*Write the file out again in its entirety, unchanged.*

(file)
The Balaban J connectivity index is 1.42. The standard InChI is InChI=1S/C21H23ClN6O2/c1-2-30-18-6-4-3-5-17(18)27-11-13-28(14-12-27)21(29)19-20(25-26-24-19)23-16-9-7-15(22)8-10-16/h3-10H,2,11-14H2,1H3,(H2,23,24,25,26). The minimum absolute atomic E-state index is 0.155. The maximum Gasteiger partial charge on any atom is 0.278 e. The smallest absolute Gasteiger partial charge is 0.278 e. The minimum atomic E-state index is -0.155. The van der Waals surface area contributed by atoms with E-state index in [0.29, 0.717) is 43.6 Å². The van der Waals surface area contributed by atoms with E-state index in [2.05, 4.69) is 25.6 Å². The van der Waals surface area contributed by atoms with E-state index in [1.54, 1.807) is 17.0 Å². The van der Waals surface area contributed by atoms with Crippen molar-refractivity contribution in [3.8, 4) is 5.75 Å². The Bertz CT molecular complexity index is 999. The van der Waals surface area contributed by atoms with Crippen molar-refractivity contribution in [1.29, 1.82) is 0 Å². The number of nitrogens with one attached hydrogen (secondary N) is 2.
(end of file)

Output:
The Balaban J connectivity index is 1.42. The standard InChI is InChI=1S/C21H23ClN6O2/c1-2-30-18-6-4-3-5-17(18)27-11-13-28(14-12-27)21(29)19-20(25-26-24-19)23-16-9-7-15(22)8-10-16/h3-10H,2,11-14H2,1H3,(H2,23,24,25,26). The minimum absolute atomic E-state index is 0.155. The maximum Gasteiger partial charge on any atom is 0.278 e. The smallest absolute Gasteiger partial charge is 0.278 e. The minimum atomic E-state index is -0.155. The van der Waals surface area contributed by atoms with E-state index in [0.29, 0.717) is 43.6 Å². The van der Waals surface area contributed by atoms with E-state index in [2.05, 4.69) is 25.6 Å². The van der Waals surface area contributed by atoms with E-state index in [1.54, 1.807) is 17.0 Å². The van der Waals surface area contributed by atoms with Crippen molar-refractivity contribution in [3.8, 4) is 5.75 Å². The Bertz CT molecular complexity index is 999. The van der Waals surface area contributed by atoms with Crippen molar-refractivity contribution in [1.29, 1.82) is 0 Å². The number of nitrogens with one attached hydrogen (secondary N) is 2.